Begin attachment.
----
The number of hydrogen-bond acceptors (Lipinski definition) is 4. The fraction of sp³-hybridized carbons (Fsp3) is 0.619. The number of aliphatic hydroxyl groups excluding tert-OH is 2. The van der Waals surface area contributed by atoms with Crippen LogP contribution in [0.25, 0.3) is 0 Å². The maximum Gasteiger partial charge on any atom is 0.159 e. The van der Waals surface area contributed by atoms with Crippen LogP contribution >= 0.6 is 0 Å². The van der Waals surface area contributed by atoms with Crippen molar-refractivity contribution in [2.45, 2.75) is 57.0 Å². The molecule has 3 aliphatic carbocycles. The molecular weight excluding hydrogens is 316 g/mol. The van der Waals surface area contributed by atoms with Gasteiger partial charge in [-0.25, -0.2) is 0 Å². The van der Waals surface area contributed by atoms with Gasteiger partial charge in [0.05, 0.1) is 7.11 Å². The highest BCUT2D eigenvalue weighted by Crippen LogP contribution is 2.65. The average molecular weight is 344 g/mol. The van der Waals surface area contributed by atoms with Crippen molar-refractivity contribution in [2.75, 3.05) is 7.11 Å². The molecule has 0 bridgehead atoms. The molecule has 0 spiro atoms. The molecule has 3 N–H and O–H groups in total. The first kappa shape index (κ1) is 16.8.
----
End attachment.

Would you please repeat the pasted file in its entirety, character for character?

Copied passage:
The number of hydrogen-bond acceptors (Lipinski definition) is 4. The fraction of sp³-hybridized carbons (Fsp3) is 0.619. The number of aliphatic hydroxyl groups excluding tert-OH is 2. The van der Waals surface area contributed by atoms with Crippen LogP contribution in [0.25, 0.3) is 0 Å². The maximum Gasteiger partial charge on any atom is 0.159 e. The van der Waals surface area contributed by atoms with Crippen LogP contribution >= 0.6 is 0 Å². The van der Waals surface area contributed by atoms with Crippen molar-refractivity contribution in [2.45, 2.75) is 57.0 Å². The molecule has 3 aliphatic carbocycles. The molecular weight excluding hydrogens is 316 g/mol. The van der Waals surface area contributed by atoms with Gasteiger partial charge in [-0.25, -0.2) is 0 Å². The van der Waals surface area contributed by atoms with Gasteiger partial charge in [0.05, 0.1) is 7.11 Å². The highest BCUT2D eigenvalue weighted by Crippen LogP contribution is 2.65. The average molecular weight is 344 g/mol. The van der Waals surface area contributed by atoms with Crippen molar-refractivity contribution in [2.75, 3.05) is 7.11 Å². The molecule has 0 bridgehead atoms. The molecule has 0 spiro atoms. The molecule has 3 N–H and O–H groups in total. The first kappa shape index (κ1) is 16.8.